Officials will be asking them what makes a good teacher and head.
A chosen few young people could also be called on to advise ministers while others will help appoint careers advisers. The Department for Education and Skills believes children are "key customers" and it must respond to their concerns.
It said individual teachers would not be judged by children, but unions - already worried by moves to gather pupils' views during inspections - want reassurance that pupils' verdicts will not feed into official assessment of performance.
John Bangs, head of education at the National Union of Teachers, said children's views were vital but teachers should not feel "threatened" by any exercise to collect them. He said: "If you attach a high-stakes outcome to what pupils say, teachers are not going to embrace it."
The proposal comes in a DFES action plan to consult children more. It recommends:
* statutory guidance for schools and education authorities on consulting young people;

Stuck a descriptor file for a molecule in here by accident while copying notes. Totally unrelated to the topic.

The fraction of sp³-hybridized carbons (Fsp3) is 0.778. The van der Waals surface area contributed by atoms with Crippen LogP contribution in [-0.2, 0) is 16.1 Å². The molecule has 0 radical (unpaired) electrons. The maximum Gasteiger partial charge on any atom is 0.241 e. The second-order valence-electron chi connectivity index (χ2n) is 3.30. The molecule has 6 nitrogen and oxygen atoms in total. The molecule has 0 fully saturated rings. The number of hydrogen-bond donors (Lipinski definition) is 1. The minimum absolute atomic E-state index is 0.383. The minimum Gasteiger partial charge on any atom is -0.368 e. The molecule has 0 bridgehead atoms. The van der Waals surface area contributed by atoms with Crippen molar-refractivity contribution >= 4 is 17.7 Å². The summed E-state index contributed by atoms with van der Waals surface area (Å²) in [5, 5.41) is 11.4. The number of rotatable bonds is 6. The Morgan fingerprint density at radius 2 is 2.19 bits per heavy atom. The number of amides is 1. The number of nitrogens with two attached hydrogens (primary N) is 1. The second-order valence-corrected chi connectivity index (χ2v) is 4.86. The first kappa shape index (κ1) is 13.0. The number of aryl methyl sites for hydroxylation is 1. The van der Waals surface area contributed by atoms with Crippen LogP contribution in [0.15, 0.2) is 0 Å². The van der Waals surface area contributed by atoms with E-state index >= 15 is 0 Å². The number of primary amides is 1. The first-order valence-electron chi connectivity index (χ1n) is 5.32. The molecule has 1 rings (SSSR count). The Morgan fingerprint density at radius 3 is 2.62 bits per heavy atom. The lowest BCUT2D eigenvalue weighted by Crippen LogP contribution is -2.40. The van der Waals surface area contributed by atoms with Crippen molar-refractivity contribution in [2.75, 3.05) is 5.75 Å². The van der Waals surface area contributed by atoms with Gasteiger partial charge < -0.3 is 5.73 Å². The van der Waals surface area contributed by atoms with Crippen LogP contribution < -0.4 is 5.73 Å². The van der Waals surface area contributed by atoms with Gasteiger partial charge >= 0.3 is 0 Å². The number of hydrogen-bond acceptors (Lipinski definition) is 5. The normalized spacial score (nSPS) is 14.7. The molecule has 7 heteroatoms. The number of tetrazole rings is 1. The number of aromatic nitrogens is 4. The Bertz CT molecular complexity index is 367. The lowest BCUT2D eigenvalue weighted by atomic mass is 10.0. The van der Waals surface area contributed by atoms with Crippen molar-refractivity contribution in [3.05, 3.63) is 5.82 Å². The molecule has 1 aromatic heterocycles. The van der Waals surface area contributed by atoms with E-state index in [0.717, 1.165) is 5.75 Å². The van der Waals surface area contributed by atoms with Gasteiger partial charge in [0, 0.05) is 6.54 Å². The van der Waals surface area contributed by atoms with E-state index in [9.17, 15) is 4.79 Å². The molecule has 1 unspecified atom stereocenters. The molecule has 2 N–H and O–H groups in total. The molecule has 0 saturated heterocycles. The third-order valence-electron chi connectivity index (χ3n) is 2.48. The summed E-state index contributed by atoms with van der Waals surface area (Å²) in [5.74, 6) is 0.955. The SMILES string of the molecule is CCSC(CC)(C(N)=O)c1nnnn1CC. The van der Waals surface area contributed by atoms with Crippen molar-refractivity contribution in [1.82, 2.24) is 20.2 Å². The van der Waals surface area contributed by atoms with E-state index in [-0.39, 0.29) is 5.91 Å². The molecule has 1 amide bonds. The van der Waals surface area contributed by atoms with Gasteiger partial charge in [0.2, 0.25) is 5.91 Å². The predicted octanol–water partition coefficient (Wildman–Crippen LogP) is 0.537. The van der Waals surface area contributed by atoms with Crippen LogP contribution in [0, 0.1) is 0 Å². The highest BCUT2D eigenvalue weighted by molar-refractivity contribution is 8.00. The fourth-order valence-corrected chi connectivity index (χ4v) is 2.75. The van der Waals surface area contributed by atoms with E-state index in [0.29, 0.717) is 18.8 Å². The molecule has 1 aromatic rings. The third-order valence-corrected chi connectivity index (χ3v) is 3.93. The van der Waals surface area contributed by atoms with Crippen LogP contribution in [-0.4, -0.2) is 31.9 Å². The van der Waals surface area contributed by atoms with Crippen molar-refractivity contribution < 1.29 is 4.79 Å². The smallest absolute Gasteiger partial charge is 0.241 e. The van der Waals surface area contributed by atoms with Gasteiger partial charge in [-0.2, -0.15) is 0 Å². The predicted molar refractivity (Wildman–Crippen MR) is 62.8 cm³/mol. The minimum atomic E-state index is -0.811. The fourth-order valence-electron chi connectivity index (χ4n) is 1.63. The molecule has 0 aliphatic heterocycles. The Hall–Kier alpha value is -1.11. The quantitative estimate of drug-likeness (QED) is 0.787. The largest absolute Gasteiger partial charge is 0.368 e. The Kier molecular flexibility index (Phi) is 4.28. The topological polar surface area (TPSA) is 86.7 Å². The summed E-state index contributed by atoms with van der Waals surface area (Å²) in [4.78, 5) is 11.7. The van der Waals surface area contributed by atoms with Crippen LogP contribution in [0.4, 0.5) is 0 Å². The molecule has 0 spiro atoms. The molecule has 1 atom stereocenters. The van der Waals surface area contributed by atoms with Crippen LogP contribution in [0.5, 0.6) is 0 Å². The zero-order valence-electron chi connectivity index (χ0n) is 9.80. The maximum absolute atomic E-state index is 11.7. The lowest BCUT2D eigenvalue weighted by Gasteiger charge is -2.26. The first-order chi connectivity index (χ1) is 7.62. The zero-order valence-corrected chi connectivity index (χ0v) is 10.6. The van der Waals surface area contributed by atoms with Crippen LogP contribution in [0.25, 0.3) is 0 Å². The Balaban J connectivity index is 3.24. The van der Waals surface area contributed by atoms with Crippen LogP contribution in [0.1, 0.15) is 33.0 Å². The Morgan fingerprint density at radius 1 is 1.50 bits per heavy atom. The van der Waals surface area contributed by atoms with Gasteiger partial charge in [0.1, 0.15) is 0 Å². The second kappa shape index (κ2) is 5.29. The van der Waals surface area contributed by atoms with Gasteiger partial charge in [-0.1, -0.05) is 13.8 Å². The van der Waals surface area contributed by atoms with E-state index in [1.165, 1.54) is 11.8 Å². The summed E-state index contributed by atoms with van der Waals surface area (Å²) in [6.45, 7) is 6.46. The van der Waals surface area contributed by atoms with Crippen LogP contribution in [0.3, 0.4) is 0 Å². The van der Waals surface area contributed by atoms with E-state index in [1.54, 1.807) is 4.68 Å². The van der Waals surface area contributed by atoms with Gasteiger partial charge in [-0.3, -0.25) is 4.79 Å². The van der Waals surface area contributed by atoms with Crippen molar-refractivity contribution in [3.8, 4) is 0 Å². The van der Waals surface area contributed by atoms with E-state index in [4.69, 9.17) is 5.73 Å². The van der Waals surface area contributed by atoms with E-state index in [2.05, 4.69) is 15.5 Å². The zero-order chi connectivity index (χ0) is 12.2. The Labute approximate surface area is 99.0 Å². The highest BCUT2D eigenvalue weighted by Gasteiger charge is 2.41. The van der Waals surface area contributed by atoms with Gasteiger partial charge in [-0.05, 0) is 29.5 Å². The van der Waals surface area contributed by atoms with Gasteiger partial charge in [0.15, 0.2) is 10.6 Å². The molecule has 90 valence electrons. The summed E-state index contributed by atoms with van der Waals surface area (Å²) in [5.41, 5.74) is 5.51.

* developing training for youngsters so they can help select Connexions careers advisers;
* setting up focus groups of young people from ethnic groups at risk of underachieving; and
* a survey of pupil attitudes in challenging schools.
Eamonn O'Kane, general secretary of the National Association of Schoolmasters Union of Women Teachers, said the proposals took consultation "to extreme limits".
But voluntary groups and governor representatives were more positive. Jane Phillips, chairwoman of the National Association of Governors and Managers, said, with proper safeguards, gauging pupils' views could improve decision-making. Some schools already involved pupils in staff appointments, said Chris Gale, chairwoman of the National Governors'
See www.cypu.gov.uk for copies of departmental action plan